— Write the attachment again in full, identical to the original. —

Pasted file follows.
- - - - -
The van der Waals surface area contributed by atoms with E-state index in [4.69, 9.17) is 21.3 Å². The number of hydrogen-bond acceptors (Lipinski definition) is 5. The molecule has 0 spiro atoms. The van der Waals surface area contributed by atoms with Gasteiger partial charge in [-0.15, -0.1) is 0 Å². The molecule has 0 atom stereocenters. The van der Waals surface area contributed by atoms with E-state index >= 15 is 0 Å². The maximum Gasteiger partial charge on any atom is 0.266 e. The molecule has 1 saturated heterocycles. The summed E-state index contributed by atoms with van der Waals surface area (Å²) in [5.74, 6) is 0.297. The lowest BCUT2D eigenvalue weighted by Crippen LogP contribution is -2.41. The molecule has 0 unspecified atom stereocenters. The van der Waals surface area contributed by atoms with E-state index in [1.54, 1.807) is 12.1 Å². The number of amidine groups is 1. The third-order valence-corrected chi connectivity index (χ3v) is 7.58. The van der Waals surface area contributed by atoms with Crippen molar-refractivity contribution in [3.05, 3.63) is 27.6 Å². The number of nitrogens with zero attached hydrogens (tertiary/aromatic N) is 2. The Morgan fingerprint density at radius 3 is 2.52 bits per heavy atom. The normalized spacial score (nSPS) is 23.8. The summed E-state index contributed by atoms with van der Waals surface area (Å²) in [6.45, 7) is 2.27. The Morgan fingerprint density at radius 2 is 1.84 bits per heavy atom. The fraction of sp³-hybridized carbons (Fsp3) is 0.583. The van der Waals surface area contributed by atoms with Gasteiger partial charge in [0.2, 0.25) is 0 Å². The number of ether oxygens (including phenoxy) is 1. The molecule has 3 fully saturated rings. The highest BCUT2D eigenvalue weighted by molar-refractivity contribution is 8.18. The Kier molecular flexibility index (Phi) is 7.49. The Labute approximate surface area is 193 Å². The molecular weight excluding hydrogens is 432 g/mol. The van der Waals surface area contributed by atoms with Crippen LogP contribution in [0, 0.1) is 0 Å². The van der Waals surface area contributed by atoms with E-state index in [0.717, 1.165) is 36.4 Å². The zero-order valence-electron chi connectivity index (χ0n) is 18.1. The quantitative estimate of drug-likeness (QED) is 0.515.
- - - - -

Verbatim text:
The van der Waals surface area contributed by atoms with E-state index in [4.69, 9.17) is 21.3 Å². The number of hydrogen-bond acceptors (Lipinski definition) is 5. The molecule has 0 spiro atoms. The van der Waals surface area contributed by atoms with Gasteiger partial charge in [-0.15, -0.1) is 0 Å². The molecule has 0 atom stereocenters. The van der Waals surface area contributed by atoms with E-state index >= 15 is 0 Å². The maximum Gasteiger partial charge on any atom is 0.266 e. The molecule has 1 saturated heterocycles. The summed E-state index contributed by atoms with van der Waals surface area (Å²) in [5.74, 6) is 0.297. The lowest BCUT2D eigenvalue weighted by Crippen LogP contribution is -2.41. The molecule has 0 unspecified atom stereocenters. The van der Waals surface area contributed by atoms with E-state index in [1.54, 1.807) is 12.1 Å². The number of amidine groups is 1. The third-order valence-corrected chi connectivity index (χ3v) is 7.58. The van der Waals surface area contributed by atoms with Crippen molar-refractivity contribution in [3.05, 3.63) is 27.6 Å². The number of nitrogens with zero attached hydrogens (tertiary/aromatic N) is 2. The Morgan fingerprint density at radius 3 is 2.52 bits per heavy atom. The normalized spacial score (nSPS) is 23.8. The summed E-state index contributed by atoms with van der Waals surface area (Å²) in [6.45, 7) is 2.27. The Morgan fingerprint density at radius 2 is 1.84 bits per heavy atom. The fraction of sp³-hybridized carbons (Fsp3) is 0.583. The van der Waals surface area contributed by atoms with Gasteiger partial charge in [0.2, 0.25) is 0 Å². The number of ether oxygens (including phenoxy) is 1. The molecule has 3 fully saturated rings. The highest BCUT2D eigenvalue weighted by molar-refractivity contribution is 8.18. The Kier molecular flexibility index (Phi) is 7.49. The Labute approximate surface area is 193 Å². The molecular weight excluding hydrogens is 432 g/mol. The van der Waals surface area contributed by atoms with Crippen LogP contribution in [0, 0.1) is 0 Å². The van der Waals surface area contributed by atoms with E-state index in [0.717, 1.165) is 36.4 Å². The zero-order valence-electron chi connectivity index (χ0n) is 18.1. The quantitative estimate of drug-likeness (QED) is 0.515.